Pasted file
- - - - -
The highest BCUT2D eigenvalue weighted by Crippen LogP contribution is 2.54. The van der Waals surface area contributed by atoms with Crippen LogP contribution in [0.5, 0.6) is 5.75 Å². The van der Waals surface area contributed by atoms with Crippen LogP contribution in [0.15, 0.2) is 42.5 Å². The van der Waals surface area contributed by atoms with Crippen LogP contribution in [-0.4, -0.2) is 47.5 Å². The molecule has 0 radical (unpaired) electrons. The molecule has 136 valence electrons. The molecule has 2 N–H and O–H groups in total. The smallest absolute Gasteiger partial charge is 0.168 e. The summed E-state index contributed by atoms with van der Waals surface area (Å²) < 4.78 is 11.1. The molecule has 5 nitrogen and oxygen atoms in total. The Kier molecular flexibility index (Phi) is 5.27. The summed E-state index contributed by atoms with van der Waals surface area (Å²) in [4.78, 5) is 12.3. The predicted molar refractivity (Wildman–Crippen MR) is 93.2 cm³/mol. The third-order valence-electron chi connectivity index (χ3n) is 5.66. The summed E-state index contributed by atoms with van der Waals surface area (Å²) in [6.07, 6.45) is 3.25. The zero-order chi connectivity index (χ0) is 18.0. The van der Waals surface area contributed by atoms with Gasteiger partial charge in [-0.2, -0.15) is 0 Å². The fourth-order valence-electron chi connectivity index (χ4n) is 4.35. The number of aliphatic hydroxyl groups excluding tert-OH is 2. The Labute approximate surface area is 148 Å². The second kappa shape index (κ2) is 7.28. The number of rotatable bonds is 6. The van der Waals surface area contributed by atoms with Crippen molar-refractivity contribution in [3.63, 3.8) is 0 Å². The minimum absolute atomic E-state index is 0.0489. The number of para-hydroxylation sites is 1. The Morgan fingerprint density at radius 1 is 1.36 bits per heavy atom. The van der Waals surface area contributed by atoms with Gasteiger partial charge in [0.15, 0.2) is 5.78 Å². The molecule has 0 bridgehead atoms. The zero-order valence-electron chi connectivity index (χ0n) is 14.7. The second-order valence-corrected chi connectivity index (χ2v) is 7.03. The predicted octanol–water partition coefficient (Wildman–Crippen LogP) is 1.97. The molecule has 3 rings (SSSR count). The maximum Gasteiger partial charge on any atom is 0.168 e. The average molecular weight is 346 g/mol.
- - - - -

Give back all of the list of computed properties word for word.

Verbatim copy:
The highest BCUT2D eigenvalue weighted by Crippen LogP contribution is 2.54. The van der Waals surface area contributed by atoms with Crippen LogP contribution in [0.5, 0.6) is 5.75 Å². The van der Waals surface area contributed by atoms with Crippen LogP contribution in [0.15, 0.2) is 42.5 Å². The van der Waals surface area contributed by atoms with Crippen LogP contribution in [-0.4, -0.2) is 47.5 Å². The molecule has 0 radical (unpaired) electrons. The molecule has 136 valence electrons. The molecule has 2 N–H and O–H groups in total. The smallest absolute Gasteiger partial charge is 0.168 e. The summed E-state index contributed by atoms with van der Waals surface area (Å²) < 4.78 is 11.1. The molecule has 5 nitrogen and oxygen atoms in total. The Kier molecular flexibility index (Phi) is 5.27. The summed E-state index contributed by atoms with van der Waals surface area (Å²) in [4.78, 5) is 12.3. The predicted molar refractivity (Wildman–Crippen MR) is 93.2 cm³/mol. The third-order valence-electron chi connectivity index (χ3n) is 5.66. The summed E-state index contributed by atoms with van der Waals surface area (Å²) in [6.07, 6.45) is 3.25. The zero-order chi connectivity index (χ0) is 18.0. The van der Waals surface area contributed by atoms with Gasteiger partial charge in [-0.2, -0.15) is 0 Å². The fourth-order valence-electron chi connectivity index (χ4n) is 4.35. The number of aliphatic hydroxyl groups excluding tert-OH is 2. The Labute approximate surface area is 148 Å². The second kappa shape index (κ2) is 7.28. The number of rotatable bonds is 6. The van der Waals surface area contributed by atoms with Crippen molar-refractivity contribution in [3.63, 3.8) is 0 Å². The minimum absolute atomic E-state index is 0.0489. The number of para-hydroxylation sites is 1. The Morgan fingerprint density at radius 1 is 1.36 bits per heavy atom. The van der Waals surface area contributed by atoms with Gasteiger partial charge in [0.15, 0.2) is 5.78 Å². The molecule has 0 bridgehead atoms. The zero-order valence-electron chi connectivity index (χ0n) is 14.7. The second-order valence-corrected chi connectivity index (χ2v) is 7.03. The predicted octanol–water partition coefficient (Wildman–Crippen LogP) is 1.97. The molecule has 3 rings (SSSR count). The maximum Gasteiger partial charge on any atom is 0.168 e. The average molecular weight is 346 g/mol.